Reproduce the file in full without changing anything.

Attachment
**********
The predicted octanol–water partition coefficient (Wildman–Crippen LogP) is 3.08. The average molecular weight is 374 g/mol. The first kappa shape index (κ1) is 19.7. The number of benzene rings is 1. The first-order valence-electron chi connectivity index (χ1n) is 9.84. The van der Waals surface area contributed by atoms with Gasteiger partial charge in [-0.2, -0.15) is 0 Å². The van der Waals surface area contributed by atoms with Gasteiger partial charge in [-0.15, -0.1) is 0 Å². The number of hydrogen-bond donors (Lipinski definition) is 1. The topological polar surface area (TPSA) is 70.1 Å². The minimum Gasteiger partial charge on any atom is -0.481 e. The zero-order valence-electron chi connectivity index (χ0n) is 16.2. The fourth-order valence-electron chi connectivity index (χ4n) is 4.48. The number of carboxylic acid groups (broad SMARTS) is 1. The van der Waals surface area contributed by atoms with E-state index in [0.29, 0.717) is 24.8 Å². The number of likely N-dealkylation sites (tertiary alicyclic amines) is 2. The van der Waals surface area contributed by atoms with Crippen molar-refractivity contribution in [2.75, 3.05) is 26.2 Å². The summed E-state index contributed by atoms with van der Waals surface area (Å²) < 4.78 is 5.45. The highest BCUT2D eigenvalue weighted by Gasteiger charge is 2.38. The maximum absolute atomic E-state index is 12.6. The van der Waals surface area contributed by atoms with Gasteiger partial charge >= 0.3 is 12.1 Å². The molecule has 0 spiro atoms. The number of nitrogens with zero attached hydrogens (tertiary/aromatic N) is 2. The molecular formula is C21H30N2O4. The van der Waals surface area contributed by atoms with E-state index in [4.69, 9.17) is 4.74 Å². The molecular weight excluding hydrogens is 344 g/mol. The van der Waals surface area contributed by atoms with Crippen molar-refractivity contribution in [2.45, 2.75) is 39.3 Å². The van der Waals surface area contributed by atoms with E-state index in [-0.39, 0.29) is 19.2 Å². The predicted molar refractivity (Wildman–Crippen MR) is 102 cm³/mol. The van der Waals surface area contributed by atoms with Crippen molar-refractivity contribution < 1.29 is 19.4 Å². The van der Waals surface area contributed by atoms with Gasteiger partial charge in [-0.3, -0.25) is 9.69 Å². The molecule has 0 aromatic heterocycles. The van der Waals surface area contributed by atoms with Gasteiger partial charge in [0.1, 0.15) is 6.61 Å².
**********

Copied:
The predicted octanol–water partition coefficient (Wildman–Crippen LogP) is 3.08. The average molecular weight is 374 g/mol. The first kappa shape index (κ1) is 19.7. The number of benzene rings is 1. The first-order valence-electron chi connectivity index (χ1n) is 9.84. The van der Waals surface area contributed by atoms with Gasteiger partial charge in [-0.2, -0.15) is 0 Å². The van der Waals surface area contributed by atoms with Gasteiger partial charge in [-0.15, -0.1) is 0 Å². The number of hydrogen-bond donors (Lipinski definition) is 1. The topological polar surface area (TPSA) is 70.1 Å². The minimum Gasteiger partial charge on any atom is -0.481 e. The zero-order valence-electron chi connectivity index (χ0n) is 16.2. The fourth-order valence-electron chi connectivity index (χ4n) is 4.48. The number of carboxylic acid groups (broad SMARTS) is 1. The van der Waals surface area contributed by atoms with E-state index in [0.29, 0.717) is 24.8 Å². The number of likely N-dealkylation sites (tertiary alicyclic amines) is 2. The van der Waals surface area contributed by atoms with Crippen molar-refractivity contribution in [2.75, 3.05) is 26.2 Å². The summed E-state index contributed by atoms with van der Waals surface area (Å²) < 4.78 is 5.45. The highest BCUT2D eigenvalue weighted by Gasteiger charge is 2.38. The maximum absolute atomic E-state index is 12.6. The van der Waals surface area contributed by atoms with Gasteiger partial charge >= 0.3 is 12.1 Å². The molecule has 0 spiro atoms. The number of nitrogens with zero attached hydrogens (tertiary/aromatic N) is 2. The molecular formula is C21H30N2O4. The van der Waals surface area contributed by atoms with E-state index in [4.69, 9.17) is 4.74 Å². The molecular weight excluding hydrogens is 344 g/mol. The van der Waals surface area contributed by atoms with Crippen molar-refractivity contribution in [2.45, 2.75) is 39.3 Å². The van der Waals surface area contributed by atoms with E-state index in [-0.39, 0.29) is 19.2 Å². The predicted molar refractivity (Wildman–Crippen MR) is 102 cm³/mol. The van der Waals surface area contributed by atoms with Crippen molar-refractivity contribution < 1.29 is 19.4 Å². The van der Waals surface area contributed by atoms with Gasteiger partial charge in [-0.3, -0.25) is 9.69 Å². The molecule has 0 aromatic heterocycles. The van der Waals surface area contributed by atoms with Gasteiger partial charge in [0.1, 0.15) is 6.61 Å².